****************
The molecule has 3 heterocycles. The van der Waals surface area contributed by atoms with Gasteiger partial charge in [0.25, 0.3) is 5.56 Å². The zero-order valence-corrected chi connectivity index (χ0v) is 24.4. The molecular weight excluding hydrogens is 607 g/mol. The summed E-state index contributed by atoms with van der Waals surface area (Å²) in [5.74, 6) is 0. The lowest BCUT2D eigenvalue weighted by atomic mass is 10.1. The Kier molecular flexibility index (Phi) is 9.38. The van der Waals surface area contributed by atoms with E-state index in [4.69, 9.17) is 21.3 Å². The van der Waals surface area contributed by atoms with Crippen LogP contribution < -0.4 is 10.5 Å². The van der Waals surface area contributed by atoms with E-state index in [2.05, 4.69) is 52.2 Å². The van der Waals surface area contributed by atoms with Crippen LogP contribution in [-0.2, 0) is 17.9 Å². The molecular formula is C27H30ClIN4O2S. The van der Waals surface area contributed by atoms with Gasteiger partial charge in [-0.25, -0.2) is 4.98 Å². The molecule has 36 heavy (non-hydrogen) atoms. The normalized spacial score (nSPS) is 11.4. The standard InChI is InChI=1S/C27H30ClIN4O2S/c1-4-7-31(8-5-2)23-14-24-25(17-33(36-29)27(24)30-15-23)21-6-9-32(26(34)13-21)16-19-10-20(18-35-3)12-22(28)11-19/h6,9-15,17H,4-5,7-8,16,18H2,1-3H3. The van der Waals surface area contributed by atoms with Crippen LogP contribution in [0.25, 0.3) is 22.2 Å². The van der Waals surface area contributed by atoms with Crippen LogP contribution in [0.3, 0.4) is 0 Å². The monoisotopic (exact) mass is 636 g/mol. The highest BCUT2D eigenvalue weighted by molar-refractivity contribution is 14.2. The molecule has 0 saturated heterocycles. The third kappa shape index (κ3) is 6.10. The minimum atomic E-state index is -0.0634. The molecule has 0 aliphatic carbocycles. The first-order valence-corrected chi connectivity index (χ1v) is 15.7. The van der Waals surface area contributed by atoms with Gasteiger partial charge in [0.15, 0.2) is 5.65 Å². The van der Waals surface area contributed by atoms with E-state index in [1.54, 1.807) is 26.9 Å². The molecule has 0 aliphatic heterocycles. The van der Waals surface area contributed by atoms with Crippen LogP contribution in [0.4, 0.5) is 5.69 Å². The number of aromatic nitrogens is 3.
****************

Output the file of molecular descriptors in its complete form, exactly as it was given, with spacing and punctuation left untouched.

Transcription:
The molecule has 3 heterocycles. The van der Waals surface area contributed by atoms with Gasteiger partial charge in [0.25, 0.3) is 5.56 Å². The zero-order valence-corrected chi connectivity index (χ0v) is 24.4. The molecular weight excluding hydrogens is 607 g/mol. The summed E-state index contributed by atoms with van der Waals surface area (Å²) in [5.74, 6) is 0. The lowest BCUT2D eigenvalue weighted by atomic mass is 10.1. The Kier molecular flexibility index (Phi) is 9.38. The van der Waals surface area contributed by atoms with E-state index in [4.69, 9.17) is 21.3 Å². The van der Waals surface area contributed by atoms with Crippen LogP contribution < -0.4 is 10.5 Å². The van der Waals surface area contributed by atoms with E-state index in [2.05, 4.69) is 52.2 Å². The van der Waals surface area contributed by atoms with Crippen LogP contribution in [-0.2, 0) is 17.9 Å². The molecular formula is C27H30ClIN4O2S. The van der Waals surface area contributed by atoms with Gasteiger partial charge in [-0.25, -0.2) is 4.98 Å². The molecule has 36 heavy (non-hydrogen) atoms. The normalized spacial score (nSPS) is 11.4. The standard InChI is InChI=1S/C27H30ClIN4O2S/c1-4-7-31(8-5-2)23-14-24-25(17-33(36-29)27(24)30-15-23)21-6-9-32(26(34)13-21)16-19-10-20(18-35-3)12-22(28)11-19/h6,9-15,17H,4-5,7-8,16,18H2,1-3H3. The van der Waals surface area contributed by atoms with Crippen LogP contribution in [0.25, 0.3) is 22.2 Å². The van der Waals surface area contributed by atoms with Crippen LogP contribution in [0.3, 0.4) is 0 Å². The monoisotopic (exact) mass is 636 g/mol. The highest BCUT2D eigenvalue weighted by molar-refractivity contribution is 14.2. The molecule has 0 saturated heterocycles. The third kappa shape index (κ3) is 6.10. The minimum atomic E-state index is -0.0634. The molecule has 0 aliphatic carbocycles. The first-order valence-corrected chi connectivity index (χ1v) is 15.7. The van der Waals surface area contributed by atoms with Gasteiger partial charge in [0.15, 0.2) is 5.65 Å². The van der Waals surface area contributed by atoms with E-state index in [1.54, 1.807) is 26.9 Å². The molecule has 0 aliphatic heterocycles. The van der Waals surface area contributed by atoms with Crippen LogP contribution in [0.4, 0.5) is 5.69 Å². The number of aromatic nitrogens is 3.